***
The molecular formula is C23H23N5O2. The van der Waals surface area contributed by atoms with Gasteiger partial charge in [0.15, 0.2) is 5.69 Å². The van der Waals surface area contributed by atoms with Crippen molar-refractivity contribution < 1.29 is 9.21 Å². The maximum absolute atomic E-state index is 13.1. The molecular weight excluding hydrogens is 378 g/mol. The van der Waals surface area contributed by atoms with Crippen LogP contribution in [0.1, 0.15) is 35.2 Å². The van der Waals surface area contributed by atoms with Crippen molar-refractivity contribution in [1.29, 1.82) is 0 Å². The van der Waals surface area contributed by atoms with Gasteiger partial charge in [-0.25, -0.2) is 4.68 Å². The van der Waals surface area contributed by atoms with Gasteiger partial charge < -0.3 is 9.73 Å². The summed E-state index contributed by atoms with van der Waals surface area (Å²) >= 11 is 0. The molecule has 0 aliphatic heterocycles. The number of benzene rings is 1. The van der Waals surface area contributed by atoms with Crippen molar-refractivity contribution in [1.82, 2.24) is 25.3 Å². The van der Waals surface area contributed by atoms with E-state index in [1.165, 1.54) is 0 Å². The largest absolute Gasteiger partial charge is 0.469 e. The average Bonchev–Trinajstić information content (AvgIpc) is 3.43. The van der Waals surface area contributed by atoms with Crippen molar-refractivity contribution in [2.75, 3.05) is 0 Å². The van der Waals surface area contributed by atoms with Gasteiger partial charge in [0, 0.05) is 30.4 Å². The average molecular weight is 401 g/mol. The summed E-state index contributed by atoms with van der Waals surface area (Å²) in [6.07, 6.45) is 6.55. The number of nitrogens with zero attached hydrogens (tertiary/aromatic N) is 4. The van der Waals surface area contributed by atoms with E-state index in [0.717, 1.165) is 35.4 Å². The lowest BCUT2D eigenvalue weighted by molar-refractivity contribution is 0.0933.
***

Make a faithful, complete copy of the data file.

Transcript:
The molecular formula is C23H23N5O2. The van der Waals surface area contributed by atoms with Gasteiger partial charge in [0.15, 0.2) is 5.69 Å². The van der Waals surface area contributed by atoms with Crippen molar-refractivity contribution < 1.29 is 9.21 Å². The maximum absolute atomic E-state index is 13.1. The molecular weight excluding hydrogens is 378 g/mol. The van der Waals surface area contributed by atoms with Crippen LogP contribution in [0.1, 0.15) is 35.2 Å². The van der Waals surface area contributed by atoms with Crippen molar-refractivity contribution in [1.29, 1.82) is 0 Å². The van der Waals surface area contributed by atoms with Gasteiger partial charge in [-0.25, -0.2) is 4.68 Å². The van der Waals surface area contributed by atoms with Gasteiger partial charge < -0.3 is 9.73 Å². The summed E-state index contributed by atoms with van der Waals surface area (Å²) >= 11 is 0. The molecule has 0 aliphatic heterocycles. The number of benzene rings is 1. The van der Waals surface area contributed by atoms with Crippen molar-refractivity contribution in [1.82, 2.24) is 25.3 Å². The van der Waals surface area contributed by atoms with E-state index in [1.165, 1.54) is 0 Å². The largest absolute Gasteiger partial charge is 0.469 e. The average Bonchev–Trinajstić information content (AvgIpc) is 3.43. The van der Waals surface area contributed by atoms with Crippen molar-refractivity contribution in [2.75, 3.05) is 0 Å². The van der Waals surface area contributed by atoms with Gasteiger partial charge in [0, 0.05) is 30.4 Å². The average molecular weight is 401 g/mol. The summed E-state index contributed by atoms with van der Waals surface area (Å²) in [6.07, 6.45) is 6.55. The number of nitrogens with zero attached hydrogens (tertiary/aromatic N) is 4. The van der Waals surface area contributed by atoms with E-state index in [0.717, 1.165) is 35.4 Å². The lowest BCUT2D eigenvalue weighted by molar-refractivity contribution is 0.0933.